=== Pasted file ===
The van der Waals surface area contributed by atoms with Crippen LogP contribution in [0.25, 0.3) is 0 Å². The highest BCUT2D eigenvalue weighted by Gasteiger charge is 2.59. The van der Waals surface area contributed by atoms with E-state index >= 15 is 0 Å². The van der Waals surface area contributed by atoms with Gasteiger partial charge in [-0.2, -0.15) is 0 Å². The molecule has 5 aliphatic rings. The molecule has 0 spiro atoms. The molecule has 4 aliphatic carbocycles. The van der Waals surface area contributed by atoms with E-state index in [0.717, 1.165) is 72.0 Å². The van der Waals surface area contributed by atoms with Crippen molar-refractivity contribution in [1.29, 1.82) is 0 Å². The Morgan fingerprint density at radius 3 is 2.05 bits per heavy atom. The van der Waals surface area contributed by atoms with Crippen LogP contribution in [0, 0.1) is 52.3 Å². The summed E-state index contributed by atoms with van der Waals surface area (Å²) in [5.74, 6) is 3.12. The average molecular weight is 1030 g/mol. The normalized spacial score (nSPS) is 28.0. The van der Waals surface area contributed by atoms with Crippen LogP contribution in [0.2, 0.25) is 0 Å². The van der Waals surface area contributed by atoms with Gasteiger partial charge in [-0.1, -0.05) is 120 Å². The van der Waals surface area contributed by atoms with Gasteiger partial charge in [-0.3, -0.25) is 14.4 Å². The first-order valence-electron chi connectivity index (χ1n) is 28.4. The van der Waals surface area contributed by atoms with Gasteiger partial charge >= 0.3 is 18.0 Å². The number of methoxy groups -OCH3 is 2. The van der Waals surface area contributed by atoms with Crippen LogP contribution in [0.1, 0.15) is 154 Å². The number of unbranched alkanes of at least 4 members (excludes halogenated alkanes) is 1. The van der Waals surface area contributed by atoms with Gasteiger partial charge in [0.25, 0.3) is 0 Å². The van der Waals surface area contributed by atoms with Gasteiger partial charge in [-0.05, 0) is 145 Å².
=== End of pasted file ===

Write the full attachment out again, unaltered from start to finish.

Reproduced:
The van der Waals surface area contributed by atoms with Crippen LogP contribution in [0.25, 0.3) is 0 Å². The highest BCUT2D eigenvalue weighted by Gasteiger charge is 2.59. The van der Waals surface area contributed by atoms with E-state index >= 15 is 0 Å². The van der Waals surface area contributed by atoms with Gasteiger partial charge in [-0.2, -0.15) is 0 Å². The molecule has 5 aliphatic rings. The molecule has 0 spiro atoms. The molecule has 4 aliphatic carbocycles. The van der Waals surface area contributed by atoms with E-state index in [0.717, 1.165) is 72.0 Å². The van der Waals surface area contributed by atoms with Crippen molar-refractivity contribution in [1.29, 1.82) is 0 Å². The Morgan fingerprint density at radius 3 is 2.05 bits per heavy atom. The van der Waals surface area contributed by atoms with Crippen LogP contribution in [0, 0.1) is 52.3 Å². The summed E-state index contributed by atoms with van der Waals surface area (Å²) in [5.74, 6) is 3.12. The average molecular weight is 1030 g/mol. The normalized spacial score (nSPS) is 28.0. The van der Waals surface area contributed by atoms with Crippen LogP contribution in [0.2, 0.25) is 0 Å². The van der Waals surface area contributed by atoms with Gasteiger partial charge in [-0.1, -0.05) is 120 Å². The van der Waals surface area contributed by atoms with Gasteiger partial charge in [-0.3, -0.25) is 14.4 Å². The first-order valence-electron chi connectivity index (χ1n) is 28.4. The van der Waals surface area contributed by atoms with Gasteiger partial charge >= 0.3 is 18.0 Å². The number of methoxy groups -OCH3 is 2. The van der Waals surface area contributed by atoms with Crippen LogP contribution in [0.1, 0.15) is 154 Å². The number of unbranched alkanes of at least 4 members (excludes halogenated alkanes) is 1. The van der Waals surface area contributed by atoms with Gasteiger partial charge in [0.25, 0.3) is 0 Å². The van der Waals surface area contributed by atoms with Gasteiger partial charge in [-0.05, 0) is 145 Å².